Does Bottled Water Expire? Some Basic Rules of Thumb

Does bottled water expire?
Does bottled water expire? Photo: ericlefrancais/123RF

Ever notice that expiration dates on some things in your refrigerator are much farther down the road than others? Milk should typically be drunk within a week. A bottle of orange juice gets two months. I’ve seen expiration dates going forward for years. I think peanut butter is good for three years, for example. Rum lasts ten. Or twenty. But we all know that when you open whatever it is, all bets are off.

One thing that I never see an expiration date on is bottles of water. Why is that? Is it the fact that water never goes bad? I think that’s it. The water is down there in the aquifer below ground, and after one way or another it gets brought up and bottled in Fiji or the French Alps or Portland, Oregon, or wherever else they bottle it, it’s still good, apparently, forever.

Decades ago, a guy formed a company out here and started bottling water from the Hamptons to be sold in Fiji or France or other exotic locations. The local authorities tried to shut him down. They said his water came from the underground aquifer that sits under Long Island (which it did) and he may own the land he bought but that doesn’t mean he could pump out everybody’s water. I don’t recall if it went to court or not. But anyway, the company shut down.

I sometimes imagine a huge freighter bringing Evian water from France crossing the Atlantic so we can drink it here, while people in France for that brief time got freighter loads of water from the Hamptons. Perhaps the two freighters passed each other off the Azores. As you know, freighters burn the cheapest and most polluting diesel fuel made. The smoke and carbon line the atmosphere with pollutants. But who cares, they used to say. It’s the vast ocean.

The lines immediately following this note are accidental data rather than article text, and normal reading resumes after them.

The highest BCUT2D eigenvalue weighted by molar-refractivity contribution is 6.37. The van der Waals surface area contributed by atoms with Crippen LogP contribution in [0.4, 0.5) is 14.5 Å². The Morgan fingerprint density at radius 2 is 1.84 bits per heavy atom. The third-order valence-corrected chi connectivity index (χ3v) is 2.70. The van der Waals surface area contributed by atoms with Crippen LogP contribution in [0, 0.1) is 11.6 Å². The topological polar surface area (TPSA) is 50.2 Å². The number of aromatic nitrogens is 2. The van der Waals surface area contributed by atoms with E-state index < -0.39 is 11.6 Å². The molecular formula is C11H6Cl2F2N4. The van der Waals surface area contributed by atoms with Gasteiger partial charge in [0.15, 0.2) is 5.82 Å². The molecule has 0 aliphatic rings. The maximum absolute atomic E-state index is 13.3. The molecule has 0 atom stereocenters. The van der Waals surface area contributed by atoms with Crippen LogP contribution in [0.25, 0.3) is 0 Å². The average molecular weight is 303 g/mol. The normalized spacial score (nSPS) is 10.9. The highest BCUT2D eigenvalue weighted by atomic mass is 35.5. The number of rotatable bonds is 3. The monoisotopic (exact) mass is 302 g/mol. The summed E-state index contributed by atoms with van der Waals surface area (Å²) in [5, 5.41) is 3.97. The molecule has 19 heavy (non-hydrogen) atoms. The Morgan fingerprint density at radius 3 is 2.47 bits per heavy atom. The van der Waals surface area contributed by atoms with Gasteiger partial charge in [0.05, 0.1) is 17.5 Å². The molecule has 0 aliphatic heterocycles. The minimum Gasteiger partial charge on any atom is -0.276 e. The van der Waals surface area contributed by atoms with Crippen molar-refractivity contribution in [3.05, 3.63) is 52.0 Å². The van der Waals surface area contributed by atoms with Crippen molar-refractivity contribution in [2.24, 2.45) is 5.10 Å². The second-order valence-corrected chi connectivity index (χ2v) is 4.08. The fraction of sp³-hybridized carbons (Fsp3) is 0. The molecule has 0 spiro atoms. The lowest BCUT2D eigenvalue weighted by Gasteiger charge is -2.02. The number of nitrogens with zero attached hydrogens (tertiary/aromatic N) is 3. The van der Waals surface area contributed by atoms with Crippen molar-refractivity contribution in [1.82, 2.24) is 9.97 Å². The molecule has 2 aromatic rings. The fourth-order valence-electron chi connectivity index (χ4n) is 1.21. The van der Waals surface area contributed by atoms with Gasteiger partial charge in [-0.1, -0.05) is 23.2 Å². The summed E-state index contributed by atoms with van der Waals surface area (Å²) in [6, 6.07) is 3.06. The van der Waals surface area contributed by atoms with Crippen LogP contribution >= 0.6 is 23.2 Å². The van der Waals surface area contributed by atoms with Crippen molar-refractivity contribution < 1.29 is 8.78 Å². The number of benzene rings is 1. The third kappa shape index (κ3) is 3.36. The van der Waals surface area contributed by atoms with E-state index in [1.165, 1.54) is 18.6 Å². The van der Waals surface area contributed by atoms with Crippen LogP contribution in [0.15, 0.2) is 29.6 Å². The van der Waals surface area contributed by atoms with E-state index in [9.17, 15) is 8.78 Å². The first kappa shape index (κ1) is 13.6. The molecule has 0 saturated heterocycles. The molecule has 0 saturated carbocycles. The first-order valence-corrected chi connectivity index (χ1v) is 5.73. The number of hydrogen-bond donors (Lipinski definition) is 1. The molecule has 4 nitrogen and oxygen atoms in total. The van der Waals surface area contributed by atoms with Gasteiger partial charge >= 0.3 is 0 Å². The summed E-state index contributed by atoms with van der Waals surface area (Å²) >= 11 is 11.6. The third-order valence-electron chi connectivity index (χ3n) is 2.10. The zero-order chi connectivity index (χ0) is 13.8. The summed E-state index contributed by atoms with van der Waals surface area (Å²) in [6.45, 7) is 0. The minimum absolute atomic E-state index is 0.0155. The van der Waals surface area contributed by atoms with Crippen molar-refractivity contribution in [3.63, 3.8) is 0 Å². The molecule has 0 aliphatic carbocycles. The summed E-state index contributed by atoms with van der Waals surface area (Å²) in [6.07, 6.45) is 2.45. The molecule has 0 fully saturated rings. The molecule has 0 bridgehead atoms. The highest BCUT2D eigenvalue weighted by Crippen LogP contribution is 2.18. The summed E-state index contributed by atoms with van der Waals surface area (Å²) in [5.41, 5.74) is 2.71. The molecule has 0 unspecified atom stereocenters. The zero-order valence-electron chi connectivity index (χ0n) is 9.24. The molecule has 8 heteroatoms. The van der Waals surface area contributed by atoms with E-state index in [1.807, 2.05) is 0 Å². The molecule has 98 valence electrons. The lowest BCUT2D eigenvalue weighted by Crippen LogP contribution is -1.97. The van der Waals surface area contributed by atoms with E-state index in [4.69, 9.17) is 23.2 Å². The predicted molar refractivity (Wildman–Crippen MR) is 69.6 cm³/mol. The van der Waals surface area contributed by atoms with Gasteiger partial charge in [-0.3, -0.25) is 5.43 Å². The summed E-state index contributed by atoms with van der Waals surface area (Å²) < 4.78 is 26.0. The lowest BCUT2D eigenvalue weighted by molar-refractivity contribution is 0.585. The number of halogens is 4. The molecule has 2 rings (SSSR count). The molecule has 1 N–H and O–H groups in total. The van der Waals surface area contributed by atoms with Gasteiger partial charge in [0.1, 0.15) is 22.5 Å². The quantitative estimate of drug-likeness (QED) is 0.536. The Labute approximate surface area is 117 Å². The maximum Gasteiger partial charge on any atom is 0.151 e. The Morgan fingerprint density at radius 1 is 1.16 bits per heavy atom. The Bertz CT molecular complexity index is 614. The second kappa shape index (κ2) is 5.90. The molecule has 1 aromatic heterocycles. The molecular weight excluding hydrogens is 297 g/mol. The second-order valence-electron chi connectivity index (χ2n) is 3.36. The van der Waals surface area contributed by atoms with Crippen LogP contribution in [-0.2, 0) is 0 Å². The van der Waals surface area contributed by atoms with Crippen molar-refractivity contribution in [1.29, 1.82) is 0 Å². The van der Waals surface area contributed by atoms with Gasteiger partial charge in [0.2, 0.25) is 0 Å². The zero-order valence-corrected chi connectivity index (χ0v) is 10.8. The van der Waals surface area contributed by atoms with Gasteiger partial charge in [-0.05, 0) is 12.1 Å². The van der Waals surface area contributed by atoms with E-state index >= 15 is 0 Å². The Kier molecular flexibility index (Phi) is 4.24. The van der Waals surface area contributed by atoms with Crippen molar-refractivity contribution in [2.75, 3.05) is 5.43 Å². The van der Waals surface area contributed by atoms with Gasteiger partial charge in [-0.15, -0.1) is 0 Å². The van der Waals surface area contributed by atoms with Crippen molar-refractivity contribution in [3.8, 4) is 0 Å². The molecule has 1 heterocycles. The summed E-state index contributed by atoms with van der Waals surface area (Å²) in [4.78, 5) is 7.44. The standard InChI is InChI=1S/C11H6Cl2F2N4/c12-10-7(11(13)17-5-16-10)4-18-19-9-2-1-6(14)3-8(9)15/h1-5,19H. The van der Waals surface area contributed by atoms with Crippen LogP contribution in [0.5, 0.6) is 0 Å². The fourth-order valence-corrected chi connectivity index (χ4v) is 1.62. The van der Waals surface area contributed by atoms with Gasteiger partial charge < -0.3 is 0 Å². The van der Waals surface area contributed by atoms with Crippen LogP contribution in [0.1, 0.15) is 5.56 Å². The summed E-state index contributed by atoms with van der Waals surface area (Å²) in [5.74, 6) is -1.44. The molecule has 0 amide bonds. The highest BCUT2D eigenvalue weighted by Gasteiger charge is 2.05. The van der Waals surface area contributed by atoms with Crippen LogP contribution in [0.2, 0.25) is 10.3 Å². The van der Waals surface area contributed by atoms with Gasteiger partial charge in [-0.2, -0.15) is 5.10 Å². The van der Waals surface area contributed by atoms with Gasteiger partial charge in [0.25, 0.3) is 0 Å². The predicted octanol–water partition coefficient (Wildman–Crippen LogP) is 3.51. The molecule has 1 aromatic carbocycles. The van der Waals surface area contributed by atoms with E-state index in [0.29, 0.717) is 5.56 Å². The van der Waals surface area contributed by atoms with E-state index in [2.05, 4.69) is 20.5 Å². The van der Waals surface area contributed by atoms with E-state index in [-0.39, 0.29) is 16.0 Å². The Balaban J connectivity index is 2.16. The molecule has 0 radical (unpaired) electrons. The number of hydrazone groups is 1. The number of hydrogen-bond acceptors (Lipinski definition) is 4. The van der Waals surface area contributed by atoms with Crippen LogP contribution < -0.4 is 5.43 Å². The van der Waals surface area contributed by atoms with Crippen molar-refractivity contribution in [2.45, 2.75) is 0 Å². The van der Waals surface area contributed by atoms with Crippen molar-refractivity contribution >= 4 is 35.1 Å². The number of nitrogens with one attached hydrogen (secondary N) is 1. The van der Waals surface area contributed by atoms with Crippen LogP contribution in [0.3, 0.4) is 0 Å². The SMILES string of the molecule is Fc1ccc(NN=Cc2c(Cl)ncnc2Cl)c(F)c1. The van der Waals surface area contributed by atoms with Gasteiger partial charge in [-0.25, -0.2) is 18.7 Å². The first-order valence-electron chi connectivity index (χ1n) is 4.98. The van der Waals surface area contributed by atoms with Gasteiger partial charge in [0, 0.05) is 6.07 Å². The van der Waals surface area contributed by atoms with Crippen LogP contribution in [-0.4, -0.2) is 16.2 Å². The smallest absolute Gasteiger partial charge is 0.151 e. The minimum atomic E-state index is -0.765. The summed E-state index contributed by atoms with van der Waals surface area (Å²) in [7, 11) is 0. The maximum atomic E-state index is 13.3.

It just doesn’t matter to anybody that the rain falls, the water evaporates and rises to become clouds, and the clouds move softly along to somewhere else to rain. People always think the grass is greener. Can’t have it any other way.

Like many people, I’ve taken to carrying a bottle of water with me wherever I go every day. In recent years, my doctor has always dismissed me with the admonition “stay hydrated.” So I take sips every hour.

I do, like many people, buy my bottled water in store coolers. I know there are no expiration dates. But then, I still have questions. I think water CAN go bad.

For example, if I drink half of a bottle of water and then leave it in the car overnight, is it still good? Here are my rules. If the drinker’s just me, then the bottle is still good for a second day. But not a third day. By then, my mouth germs are heading out. But if I’ve left it in the car on a hot night and the car is still hot in the morning, the germs got out early. I dump it. Another rule: If a passenger in my car drank some of my water, then it’s not good even the next day. Why take a chance?

But I do think of the environment. When my bottle is empty, sometimes I will, instead of throwing it out or finding a place to recycle it, just refill it from the tap in the kitchen. Or maybe—and this is really first class—I refill it from the water I get from the refrigerator door. Many refrigerators have a spout in the door where you can fill a glass.

Refrigerator water, in my view, really can be drunk for days and days. Everybody’s germs have been filtered out. Nearly all the junk underground that might have leached into the aquifer is filtered out. And whatever bad stuff did get through is ice cold from the refrigerator and so that bad stuff is still asleep. Finally, it’s all done right there, in the refrigerator, so this is the ultimate in what environmentalists tell you to do, which is to “buy local.”

I do think that filtered, ice cold water from your refrigerator here in the Hamptons is probably the best water there is. It could be the toast of France. Even Mongolia. Should we give it another shot?

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